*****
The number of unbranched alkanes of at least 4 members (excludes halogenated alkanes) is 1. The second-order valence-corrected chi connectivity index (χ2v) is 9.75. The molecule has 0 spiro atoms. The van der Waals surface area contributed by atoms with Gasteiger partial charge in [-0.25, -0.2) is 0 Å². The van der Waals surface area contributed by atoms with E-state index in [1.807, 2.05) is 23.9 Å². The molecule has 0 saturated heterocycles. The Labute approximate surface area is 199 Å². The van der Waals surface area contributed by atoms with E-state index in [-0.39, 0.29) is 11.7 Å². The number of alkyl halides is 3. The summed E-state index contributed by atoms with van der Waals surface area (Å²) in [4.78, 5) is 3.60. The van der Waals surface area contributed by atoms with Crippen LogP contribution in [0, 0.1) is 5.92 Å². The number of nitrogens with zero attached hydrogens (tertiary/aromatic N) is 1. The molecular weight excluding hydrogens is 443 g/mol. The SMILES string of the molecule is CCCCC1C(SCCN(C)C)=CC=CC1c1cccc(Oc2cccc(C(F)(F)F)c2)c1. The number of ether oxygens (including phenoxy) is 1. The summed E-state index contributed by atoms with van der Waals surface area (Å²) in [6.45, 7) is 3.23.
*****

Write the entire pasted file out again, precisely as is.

The number of unbranched alkanes of at least 4 members (excludes halogenated alkanes) is 1. The second-order valence-corrected chi connectivity index (χ2v) is 9.75. The molecule has 0 spiro atoms. The van der Waals surface area contributed by atoms with Gasteiger partial charge in [-0.25, -0.2) is 0 Å². The van der Waals surface area contributed by atoms with E-state index in [1.807, 2.05) is 23.9 Å². The molecule has 0 saturated heterocycles. The Labute approximate surface area is 199 Å². The van der Waals surface area contributed by atoms with E-state index in [-0.39, 0.29) is 11.7 Å². The number of alkyl halides is 3. The summed E-state index contributed by atoms with van der Waals surface area (Å²) in [4.78, 5) is 3.60. The van der Waals surface area contributed by atoms with Crippen LogP contribution in [0, 0.1) is 5.92 Å². The number of nitrogens with zero attached hydrogens (tertiary/aromatic N) is 1. The molecular weight excluding hydrogens is 443 g/mol. The SMILES string of the molecule is CCCCC1C(SCCN(C)C)=CC=CC1c1cccc(Oc2cccc(C(F)(F)F)c2)c1. The number of ether oxygens (including phenoxy) is 1. The summed E-state index contributed by atoms with van der Waals surface area (Å²) in [6.45, 7) is 3.23.